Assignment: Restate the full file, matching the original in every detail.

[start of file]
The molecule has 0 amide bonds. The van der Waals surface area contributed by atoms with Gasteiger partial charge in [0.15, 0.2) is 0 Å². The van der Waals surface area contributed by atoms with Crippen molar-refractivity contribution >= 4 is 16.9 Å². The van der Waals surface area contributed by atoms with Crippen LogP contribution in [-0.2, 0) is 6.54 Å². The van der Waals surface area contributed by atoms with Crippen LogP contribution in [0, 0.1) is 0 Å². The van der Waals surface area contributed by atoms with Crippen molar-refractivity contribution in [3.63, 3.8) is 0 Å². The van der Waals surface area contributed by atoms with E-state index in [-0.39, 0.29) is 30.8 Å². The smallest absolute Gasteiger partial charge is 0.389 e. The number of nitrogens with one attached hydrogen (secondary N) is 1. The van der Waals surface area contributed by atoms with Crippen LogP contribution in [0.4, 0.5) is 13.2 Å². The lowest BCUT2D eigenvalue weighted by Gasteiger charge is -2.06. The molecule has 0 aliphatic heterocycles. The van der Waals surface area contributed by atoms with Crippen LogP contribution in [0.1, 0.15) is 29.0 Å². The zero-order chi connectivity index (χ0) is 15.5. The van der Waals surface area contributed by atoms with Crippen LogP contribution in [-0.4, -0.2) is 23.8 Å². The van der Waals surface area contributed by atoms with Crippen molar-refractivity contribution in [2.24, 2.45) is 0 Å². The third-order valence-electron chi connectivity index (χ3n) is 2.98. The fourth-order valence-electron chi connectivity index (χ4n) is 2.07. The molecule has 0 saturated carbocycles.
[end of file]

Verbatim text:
The molecule has 0 amide bonds. The van der Waals surface area contributed by atoms with Gasteiger partial charge in [0.15, 0.2) is 0 Å². The van der Waals surface area contributed by atoms with Crippen molar-refractivity contribution >= 4 is 16.9 Å². The van der Waals surface area contributed by atoms with Crippen LogP contribution in [-0.2, 0) is 6.54 Å². The van der Waals surface area contributed by atoms with Crippen LogP contribution in [0, 0.1) is 0 Å². The van der Waals surface area contributed by atoms with Crippen molar-refractivity contribution in [3.63, 3.8) is 0 Å². The van der Waals surface area contributed by atoms with E-state index in [-0.39, 0.29) is 30.8 Å². The smallest absolute Gasteiger partial charge is 0.389 e. The number of nitrogens with one attached hydrogen (secondary N) is 1. The van der Waals surface area contributed by atoms with Crippen LogP contribution in [0.4, 0.5) is 13.2 Å². The lowest BCUT2D eigenvalue weighted by Gasteiger charge is -2.06. The molecule has 0 aliphatic heterocycles. The van der Waals surface area contributed by atoms with Crippen LogP contribution in [0.1, 0.15) is 29.0 Å². The zero-order chi connectivity index (χ0) is 15.5. The van der Waals surface area contributed by atoms with Crippen LogP contribution in [-0.4, -0.2) is 23.8 Å². The van der Waals surface area contributed by atoms with Crippen molar-refractivity contribution in [2.24, 2.45) is 0 Å². The third-order valence-electron chi connectivity index (χ3n) is 2.98. The fourth-order valence-electron chi connectivity index (χ4n) is 2.07. The molecule has 0 saturated carbocycles.